Why are Lear's wanderings on the heath related to the audience before he is actually seen? This question is based on Act 3. 

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William Delaney eNotes educator| Certified Educator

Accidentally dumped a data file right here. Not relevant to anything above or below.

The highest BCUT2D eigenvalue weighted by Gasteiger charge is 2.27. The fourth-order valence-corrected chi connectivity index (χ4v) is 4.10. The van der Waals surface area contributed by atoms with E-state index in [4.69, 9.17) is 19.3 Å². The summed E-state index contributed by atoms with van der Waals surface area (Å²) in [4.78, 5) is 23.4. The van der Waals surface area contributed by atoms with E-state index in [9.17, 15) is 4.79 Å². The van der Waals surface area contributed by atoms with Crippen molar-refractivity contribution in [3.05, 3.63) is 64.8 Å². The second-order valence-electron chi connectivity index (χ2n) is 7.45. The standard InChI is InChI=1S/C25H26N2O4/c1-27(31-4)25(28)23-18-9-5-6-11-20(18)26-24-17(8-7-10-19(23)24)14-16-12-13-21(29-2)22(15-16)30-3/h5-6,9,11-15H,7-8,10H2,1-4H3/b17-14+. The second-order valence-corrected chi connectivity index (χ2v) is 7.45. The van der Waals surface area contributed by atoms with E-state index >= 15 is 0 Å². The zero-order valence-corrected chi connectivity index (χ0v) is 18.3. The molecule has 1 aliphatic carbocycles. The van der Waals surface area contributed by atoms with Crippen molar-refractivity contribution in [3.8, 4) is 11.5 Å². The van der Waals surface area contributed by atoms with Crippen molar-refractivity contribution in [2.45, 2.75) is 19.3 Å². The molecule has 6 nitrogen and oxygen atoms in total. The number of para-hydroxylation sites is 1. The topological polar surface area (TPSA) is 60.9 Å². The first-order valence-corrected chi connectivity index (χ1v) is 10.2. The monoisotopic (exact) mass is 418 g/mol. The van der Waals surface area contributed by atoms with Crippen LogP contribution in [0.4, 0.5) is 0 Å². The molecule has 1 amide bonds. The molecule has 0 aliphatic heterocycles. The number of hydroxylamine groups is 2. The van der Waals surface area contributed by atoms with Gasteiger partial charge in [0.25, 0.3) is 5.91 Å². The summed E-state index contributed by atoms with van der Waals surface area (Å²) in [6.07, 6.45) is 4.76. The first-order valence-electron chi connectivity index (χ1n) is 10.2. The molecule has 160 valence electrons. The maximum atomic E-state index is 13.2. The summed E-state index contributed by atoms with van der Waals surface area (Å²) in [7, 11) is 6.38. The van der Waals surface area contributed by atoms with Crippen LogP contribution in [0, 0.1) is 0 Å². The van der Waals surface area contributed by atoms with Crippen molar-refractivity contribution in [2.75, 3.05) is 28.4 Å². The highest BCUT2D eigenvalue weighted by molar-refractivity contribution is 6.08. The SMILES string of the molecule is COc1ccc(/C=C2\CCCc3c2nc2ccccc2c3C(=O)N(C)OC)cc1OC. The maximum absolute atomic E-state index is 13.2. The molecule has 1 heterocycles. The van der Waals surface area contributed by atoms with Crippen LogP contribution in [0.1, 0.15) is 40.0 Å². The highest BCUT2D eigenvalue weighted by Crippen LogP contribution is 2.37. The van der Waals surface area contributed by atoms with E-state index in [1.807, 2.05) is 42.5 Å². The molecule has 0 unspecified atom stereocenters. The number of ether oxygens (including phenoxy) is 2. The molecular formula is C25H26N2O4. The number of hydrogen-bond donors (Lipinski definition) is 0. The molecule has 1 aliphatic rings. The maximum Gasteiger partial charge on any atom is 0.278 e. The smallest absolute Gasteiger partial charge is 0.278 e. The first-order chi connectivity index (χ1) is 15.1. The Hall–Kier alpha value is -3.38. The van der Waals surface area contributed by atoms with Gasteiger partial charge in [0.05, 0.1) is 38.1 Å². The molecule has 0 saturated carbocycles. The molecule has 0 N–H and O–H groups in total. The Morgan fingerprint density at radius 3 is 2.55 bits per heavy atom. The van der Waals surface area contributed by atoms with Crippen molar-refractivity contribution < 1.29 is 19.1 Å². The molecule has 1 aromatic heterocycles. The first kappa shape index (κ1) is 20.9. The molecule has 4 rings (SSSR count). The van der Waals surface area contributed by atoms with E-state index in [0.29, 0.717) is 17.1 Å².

Shakespeare only had a small, bare stage on which to present his plays. Obviously he could not show Lear wandering on a heath, as might be done in a motion picture. He had to use words in order to create the illusion of a barren heath, and then when the audience sees Lear they understand that he is supposed to be on the heath, having stopped to rest dirty and disheveled after wandering for a long time without shelter, food, or water. Something similar would be done in a motion picture. The King and the Fool would come to a halt at a marked position where a camera had been set up too enact what is contained in Act III, Scene 2. But before that there would probably be long shots of the two characters wandering in the open, since the motion picture camera offers much more freedom than a stage with a wooden floor. You will see in many of Shakespeare's plays that action is described rather than shown. A good example is the battle at Philippi at the end of Julius Caesar. Another good example is the murder of King Duncan in Macbeth, which takes place offstage.